Dr. Simon J. Rofe, Reader in Diplomatic and International Studies in the Centre for International Studies and Diplomacy at SOAS University of London, spoke about the importance of cultural diplomacy: “Cultural relations underpin all of our relationships. We teach over 200 different languages at SOAS, but we also have a huge colonial legacy at the university which we are acutely aware of.”
Also in attendance at the virtual forum was His Excellency Humberto Gabriel López La Bella, Director General of Cultural Diversity, Rights and Processes, Ministry of Culture in Paraguay.
His Excellency Dr. Al-Kuwari said in his concluding remarks of the forum:
“It’s often remarked that cultural diplomacy reveals the soul of the nation. Qatar National Library’s commitment to working with partners across the world, especially those from developing nations, will ultimately benefit the nation of Qatar, the region and the international research community”.
He further added: “We have big programs in our plans with international institutions, which we will announce at the right time in coordination with our partners. This forum marks only the beginning of many subsequent forums and conferences on the areas of cooperation between national libraries across the world.”
He concluded: “Qatar National Library, and the nation’s commitment to knowledge acquisition, at a time when libraries around the world are underfunded and neglected, shows a desire to build bridges and facilitate understanding and knowledge sharing across the world.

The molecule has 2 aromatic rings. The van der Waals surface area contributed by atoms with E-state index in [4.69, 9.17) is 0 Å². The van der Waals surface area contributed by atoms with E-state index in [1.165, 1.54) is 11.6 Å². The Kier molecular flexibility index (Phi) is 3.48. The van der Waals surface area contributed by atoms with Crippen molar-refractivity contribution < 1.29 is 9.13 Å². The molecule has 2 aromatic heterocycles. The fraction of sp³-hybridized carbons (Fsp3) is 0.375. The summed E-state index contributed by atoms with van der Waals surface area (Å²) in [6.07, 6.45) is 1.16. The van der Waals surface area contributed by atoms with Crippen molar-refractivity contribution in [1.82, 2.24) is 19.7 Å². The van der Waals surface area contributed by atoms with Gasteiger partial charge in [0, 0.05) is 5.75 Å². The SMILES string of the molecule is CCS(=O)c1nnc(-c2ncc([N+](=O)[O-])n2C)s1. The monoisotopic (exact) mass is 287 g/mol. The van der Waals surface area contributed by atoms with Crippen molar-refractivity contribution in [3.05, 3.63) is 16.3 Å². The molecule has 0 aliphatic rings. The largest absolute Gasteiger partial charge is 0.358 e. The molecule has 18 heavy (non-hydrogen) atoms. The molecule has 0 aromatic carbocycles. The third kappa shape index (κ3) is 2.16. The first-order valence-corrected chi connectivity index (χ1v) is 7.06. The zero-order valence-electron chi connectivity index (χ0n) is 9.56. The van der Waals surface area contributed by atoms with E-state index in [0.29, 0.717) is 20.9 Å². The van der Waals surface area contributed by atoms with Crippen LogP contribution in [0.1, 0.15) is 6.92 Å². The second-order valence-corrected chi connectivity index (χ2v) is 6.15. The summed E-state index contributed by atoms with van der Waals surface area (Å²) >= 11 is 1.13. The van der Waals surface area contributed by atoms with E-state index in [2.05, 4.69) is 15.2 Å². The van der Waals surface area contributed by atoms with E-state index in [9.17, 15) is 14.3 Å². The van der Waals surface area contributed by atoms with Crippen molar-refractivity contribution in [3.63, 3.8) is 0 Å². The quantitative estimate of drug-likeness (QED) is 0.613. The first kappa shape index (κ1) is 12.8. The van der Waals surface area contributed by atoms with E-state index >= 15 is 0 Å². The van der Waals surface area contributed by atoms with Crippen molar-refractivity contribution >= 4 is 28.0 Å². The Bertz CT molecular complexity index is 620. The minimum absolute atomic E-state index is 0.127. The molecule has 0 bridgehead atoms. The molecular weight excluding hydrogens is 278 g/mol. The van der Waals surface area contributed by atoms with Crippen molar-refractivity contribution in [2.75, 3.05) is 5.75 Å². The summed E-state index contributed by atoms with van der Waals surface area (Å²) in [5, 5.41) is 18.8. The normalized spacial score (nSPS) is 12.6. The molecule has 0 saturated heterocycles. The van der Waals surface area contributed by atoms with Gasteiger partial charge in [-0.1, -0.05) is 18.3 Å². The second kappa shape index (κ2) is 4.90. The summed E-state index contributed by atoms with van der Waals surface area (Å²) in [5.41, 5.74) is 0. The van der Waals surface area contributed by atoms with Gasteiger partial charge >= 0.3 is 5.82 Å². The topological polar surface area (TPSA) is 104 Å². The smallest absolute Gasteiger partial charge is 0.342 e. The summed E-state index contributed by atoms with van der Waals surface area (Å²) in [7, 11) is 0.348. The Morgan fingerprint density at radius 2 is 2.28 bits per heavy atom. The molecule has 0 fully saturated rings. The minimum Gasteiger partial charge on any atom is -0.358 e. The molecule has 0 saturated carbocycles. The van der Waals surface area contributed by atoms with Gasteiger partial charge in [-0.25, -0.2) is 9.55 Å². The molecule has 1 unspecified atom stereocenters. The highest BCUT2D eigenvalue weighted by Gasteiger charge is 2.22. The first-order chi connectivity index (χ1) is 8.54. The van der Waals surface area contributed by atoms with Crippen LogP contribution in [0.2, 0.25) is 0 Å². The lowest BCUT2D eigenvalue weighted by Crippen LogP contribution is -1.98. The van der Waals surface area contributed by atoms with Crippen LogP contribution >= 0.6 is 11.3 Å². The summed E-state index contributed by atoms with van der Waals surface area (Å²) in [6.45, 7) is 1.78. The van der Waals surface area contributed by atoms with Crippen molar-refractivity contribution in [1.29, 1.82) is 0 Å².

“Let’s take advantage of the advanced technology we are currently harnessing. Through online meetings such as this forum, we can bring libraries closer together than ever before and enhance our cooperation across the world.”
The Forum concluded with some recommendations to boost cooperation and enhance interaction between libraries across the world. The recommendations included: harnessing technology to enhance the digitization of libraries; enhancing communication and interaction between libraries as part of cultural diplomacy to spread science and knowledge, and boost intercultural interaction to improve security, stability and international understanding; using cooperation between national libraries as a means to enhance cultural and educational relations between countries; exchanging information between national libraries to achieve better partnerships in ways that create constructive interaction between cultures; and adopting a more active role by national libraries for the protection and repatriation of cultural heritage, as well as exchanging information in this area.